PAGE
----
Understanding identity underpins BYOD security

We're all familiar with the notion that perimeter is disappearing from IT systems – but it's not a new phenomenon. In fact, the perimeter has been dissolving for years, says NetIQ's Ian Yip.

“There is no perimeter, and there hasn't been for years,” he told the company's CSO Agile Security breakfast in Sydney. Even the popular emerging theme that “identity is the new perimeter” is counter-productive, he said, because it allows CIOs to hold onto a long out-dated model.

“If you hold onto that out-dated concept, it will be very difficult to move on from what we do now,” he said.

As discussed in the article, Yip is a strong believer in the development of identity standards that would allow better use of ID in managing access to systems.

However, that creates a different and difficult problem: perfect identity creates the perfect way to steal identity. CSO asked Yip about the best way to manage this issue – which seems to shift the risk from the enterprise to the individual.

Behavioural analysis is important, he said: “if you can identify what's normal for an individual from a behavioural standpoint, and if you have a good baseline to start with, you can spot anomalies”. That data, he said, is what indicates when an attempt has been made to steal an identity.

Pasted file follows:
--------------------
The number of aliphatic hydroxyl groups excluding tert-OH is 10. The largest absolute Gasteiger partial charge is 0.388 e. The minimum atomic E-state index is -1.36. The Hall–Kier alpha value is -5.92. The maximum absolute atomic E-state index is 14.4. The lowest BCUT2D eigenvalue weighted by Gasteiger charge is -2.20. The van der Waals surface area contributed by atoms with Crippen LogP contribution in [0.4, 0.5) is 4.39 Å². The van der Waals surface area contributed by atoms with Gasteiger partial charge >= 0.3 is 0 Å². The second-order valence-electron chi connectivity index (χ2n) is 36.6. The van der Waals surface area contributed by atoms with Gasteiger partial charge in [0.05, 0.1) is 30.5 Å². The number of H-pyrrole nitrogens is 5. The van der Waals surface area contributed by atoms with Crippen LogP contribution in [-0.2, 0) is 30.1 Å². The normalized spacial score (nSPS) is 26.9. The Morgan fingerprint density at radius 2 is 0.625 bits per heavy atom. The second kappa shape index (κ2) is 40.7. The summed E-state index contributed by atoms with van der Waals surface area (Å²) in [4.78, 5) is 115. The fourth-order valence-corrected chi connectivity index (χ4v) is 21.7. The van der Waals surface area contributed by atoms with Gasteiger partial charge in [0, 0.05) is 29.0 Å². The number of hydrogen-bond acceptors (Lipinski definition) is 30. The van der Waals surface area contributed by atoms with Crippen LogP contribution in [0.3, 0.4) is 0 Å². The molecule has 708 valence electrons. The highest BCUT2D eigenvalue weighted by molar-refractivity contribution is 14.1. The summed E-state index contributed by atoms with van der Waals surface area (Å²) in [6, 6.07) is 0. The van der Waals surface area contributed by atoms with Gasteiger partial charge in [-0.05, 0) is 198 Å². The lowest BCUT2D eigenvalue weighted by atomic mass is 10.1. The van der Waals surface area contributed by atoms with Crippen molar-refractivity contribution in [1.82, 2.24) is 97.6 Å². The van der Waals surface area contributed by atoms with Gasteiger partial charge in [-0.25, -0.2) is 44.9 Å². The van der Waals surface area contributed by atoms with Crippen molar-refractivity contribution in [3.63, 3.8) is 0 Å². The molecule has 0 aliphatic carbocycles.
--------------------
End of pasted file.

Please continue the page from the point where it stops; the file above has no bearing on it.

This is, he added, probably simpler to achieve in the enterprise, where both the identity and the behaviours will live in a more constrained environment. However, he agreed with CSO that the BYOD world undermines the clear division between someone's “public” identity and their “enterprise” identity.

“That's what puts a premium on understanding the context,” Yip said. “The identity you have on a mobile device has a social identifier that's useful for low-risk transactions. If someone is attempting a more serious transaction, then you need to step up to a stronger identity.”

In relation to the BYOD environment, Yip said, that understanding of identity becomes the foundation for managing BYOD security. Enterprises, having decided what their staff need to access, what they have the right to access, and what amount of access they can be allowed from their mobiles, have a much better chance of properly securing the environment – whereas mobile device management solutions, focusing as they do on the device rather than the user, are nothing more than a tactical solution.

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